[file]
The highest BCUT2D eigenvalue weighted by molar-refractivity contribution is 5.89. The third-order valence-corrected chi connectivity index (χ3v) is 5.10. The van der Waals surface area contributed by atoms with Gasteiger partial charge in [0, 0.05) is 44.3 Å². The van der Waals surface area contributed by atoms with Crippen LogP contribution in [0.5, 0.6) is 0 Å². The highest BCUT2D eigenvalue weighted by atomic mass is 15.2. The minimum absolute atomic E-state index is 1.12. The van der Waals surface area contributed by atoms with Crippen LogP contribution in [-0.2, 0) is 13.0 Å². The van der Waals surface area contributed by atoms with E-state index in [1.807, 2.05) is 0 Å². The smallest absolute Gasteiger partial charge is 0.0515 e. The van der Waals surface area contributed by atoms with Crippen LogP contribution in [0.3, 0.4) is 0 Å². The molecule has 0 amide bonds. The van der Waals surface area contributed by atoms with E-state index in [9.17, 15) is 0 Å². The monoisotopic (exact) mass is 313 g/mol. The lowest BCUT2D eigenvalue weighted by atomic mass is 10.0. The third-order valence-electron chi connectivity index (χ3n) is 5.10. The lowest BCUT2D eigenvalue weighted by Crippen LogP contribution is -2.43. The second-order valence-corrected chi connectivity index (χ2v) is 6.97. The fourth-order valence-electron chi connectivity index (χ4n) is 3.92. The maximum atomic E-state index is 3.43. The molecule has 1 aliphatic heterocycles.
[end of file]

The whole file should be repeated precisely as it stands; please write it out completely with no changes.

The highest BCUT2D eigenvalue weighted by molar-refractivity contribution is 5.89. The third-order valence-corrected chi connectivity index (χ3v) is 5.10. The van der Waals surface area contributed by atoms with Gasteiger partial charge in [0, 0.05) is 44.3 Å². The van der Waals surface area contributed by atoms with Crippen LogP contribution in [0.5, 0.6) is 0 Å². The highest BCUT2D eigenvalue weighted by atomic mass is 15.2. The minimum absolute atomic E-state index is 1.12. The van der Waals surface area contributed by atoms with Crippen LogP contribution in [-0.2, 0) is 13.0 Å². The van der Waals surface area contributed by atoms with E-state index in [1.807, 2.05) is 0 Å². The smallest absolute Gasteiger partial charge is 0.0515 e. The van der Waals surface area contributed by atoms with Crippen LogP contribution in [0.3, 0.4) is 0 Å². The molecule has 0 amide bonds. The van der Waals surface area contributed by atoms with E-state index in [9.17, 15) is 0 Å². The monoisotopic (exact) mass is 313 g/mol. The lowest BCUT2D eigenvalue weighted by atomic mass is 10.0. The third-order valence-electron chi connectivity index (χ3n) is 5.10. The lowest BCUT2D eigenvalue weighted by Crippen LogP contribution is -2.43. The second-order valence-corrected chi connectivity index (χ2v) is 6.97. The fourth-order valence-electron chi connectivity index (χ4n) is 3.92. The maximum atomic E-state index is 3.43. The molecule has 1 aliphatic heterocycles.